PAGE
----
I have been working in Silicon Valley for over 30 years with a wide range of startups and large companies. My path to being a lawyer wasn't a traditional one. I was trained as a chemist at the University of Michigan and thought I was headed to medical school. While I was performing my duty in the United States Navy as the gunnery officer of a destroyer, I was asked to take on the additional duty of being the legal officer on the ship. I enjoyed my work as a legal officer so much that I ditched my plans for medical school and instead went to law school. Though I started off as a corporate lawyer, the common thread in my practice, and what keeps me coming to work each day, is working with new technologies and new business models.
My team and I generally work with about 50 startups at a time, assisting them on both financing and intellectual property transactions. And I work with investors, from traditional venture capital firms to corporate venture capital arms; in my spare time I also run the Global Corporate Venture Capital practice at DLA Piper. My intellectual property experience frequently includes dealing with new issues for the tech industry. During the 1980s, I helped develop the legal approach to the licensing of software at the beginning of the independent software industry. During the 1990s, I developed the domain dispute resolution policy for Network Solutions, Inc., and this policy continues to be the basis for domain dispute resolution policy currently in use by ICANN. I have also been involved since 2001 in assisting in the development of the open source software industry. I am general counsel on a pro bono basis of the Open Source Initiative and served on the legal committee of the Apache Software Foundation. I assisted Sun Microsystems, Inc. in open sourcing the Solaris operating system and ran one of the four committees in the revision of the General Public License version 2 to General Public License version 3. I have worked with companies in a wide variety of industries, including Internet, software (particularly open source), Internet of Things, cloud, hardware and semiconductors. I am now focusing on blockchain and Internet of Things technologies.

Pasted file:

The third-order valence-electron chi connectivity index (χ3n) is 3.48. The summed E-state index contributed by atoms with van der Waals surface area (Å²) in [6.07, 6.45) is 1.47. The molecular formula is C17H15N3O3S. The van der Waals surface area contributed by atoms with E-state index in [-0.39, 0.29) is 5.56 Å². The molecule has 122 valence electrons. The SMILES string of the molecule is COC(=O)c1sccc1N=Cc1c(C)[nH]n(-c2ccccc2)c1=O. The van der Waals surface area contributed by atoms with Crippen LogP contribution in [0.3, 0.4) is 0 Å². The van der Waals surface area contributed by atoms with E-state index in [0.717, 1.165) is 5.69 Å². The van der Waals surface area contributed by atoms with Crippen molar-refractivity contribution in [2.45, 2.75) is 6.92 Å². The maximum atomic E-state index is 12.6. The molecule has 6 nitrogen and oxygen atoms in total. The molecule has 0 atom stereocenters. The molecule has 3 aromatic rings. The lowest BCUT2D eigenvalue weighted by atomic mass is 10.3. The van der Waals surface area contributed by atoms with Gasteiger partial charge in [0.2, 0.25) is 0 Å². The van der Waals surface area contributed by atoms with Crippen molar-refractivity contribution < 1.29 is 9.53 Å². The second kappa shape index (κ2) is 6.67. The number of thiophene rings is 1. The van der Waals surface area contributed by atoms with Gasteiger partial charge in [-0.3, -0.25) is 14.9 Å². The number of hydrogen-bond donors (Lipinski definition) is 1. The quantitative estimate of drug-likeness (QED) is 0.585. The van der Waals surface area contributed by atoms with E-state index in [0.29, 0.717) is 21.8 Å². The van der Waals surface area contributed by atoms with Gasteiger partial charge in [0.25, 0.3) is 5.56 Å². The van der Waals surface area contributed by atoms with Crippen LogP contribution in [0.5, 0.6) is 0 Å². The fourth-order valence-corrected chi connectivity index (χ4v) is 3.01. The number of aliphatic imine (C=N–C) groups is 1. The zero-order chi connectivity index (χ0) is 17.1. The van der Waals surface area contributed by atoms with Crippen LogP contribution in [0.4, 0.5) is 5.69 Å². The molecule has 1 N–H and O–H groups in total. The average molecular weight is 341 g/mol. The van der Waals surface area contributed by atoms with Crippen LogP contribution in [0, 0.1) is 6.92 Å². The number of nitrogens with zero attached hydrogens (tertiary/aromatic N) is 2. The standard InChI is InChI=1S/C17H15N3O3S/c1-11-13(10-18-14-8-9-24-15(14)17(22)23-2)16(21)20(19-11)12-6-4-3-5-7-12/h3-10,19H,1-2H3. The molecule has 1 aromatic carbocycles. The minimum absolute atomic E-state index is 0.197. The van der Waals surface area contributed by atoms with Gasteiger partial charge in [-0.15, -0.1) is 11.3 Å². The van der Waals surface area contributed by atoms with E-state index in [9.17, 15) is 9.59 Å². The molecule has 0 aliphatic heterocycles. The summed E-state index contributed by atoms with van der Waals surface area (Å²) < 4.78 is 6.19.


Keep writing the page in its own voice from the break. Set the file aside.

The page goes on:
When I am at home, I enjoy cycling around Northern California and drinking Pinot Noir from Sonoma (I even made my own Chardonnay and Pinot Noir, which was fun but not very lucrative). I have enjoy drinking tea, particularly green tea from China. Since technology is a global industry, I frequently travel both domestically and overseas. When I travel, I try to make time to enjoy cycling in the cities I visit and have cycled in Berlin, Paris, London, Barcelona, New York, Boston, Chicago, Seattle, Portland, Tokyo, Kyoto and Hong Kong. I also enjoy visiting the local tea houses and tasting local wines.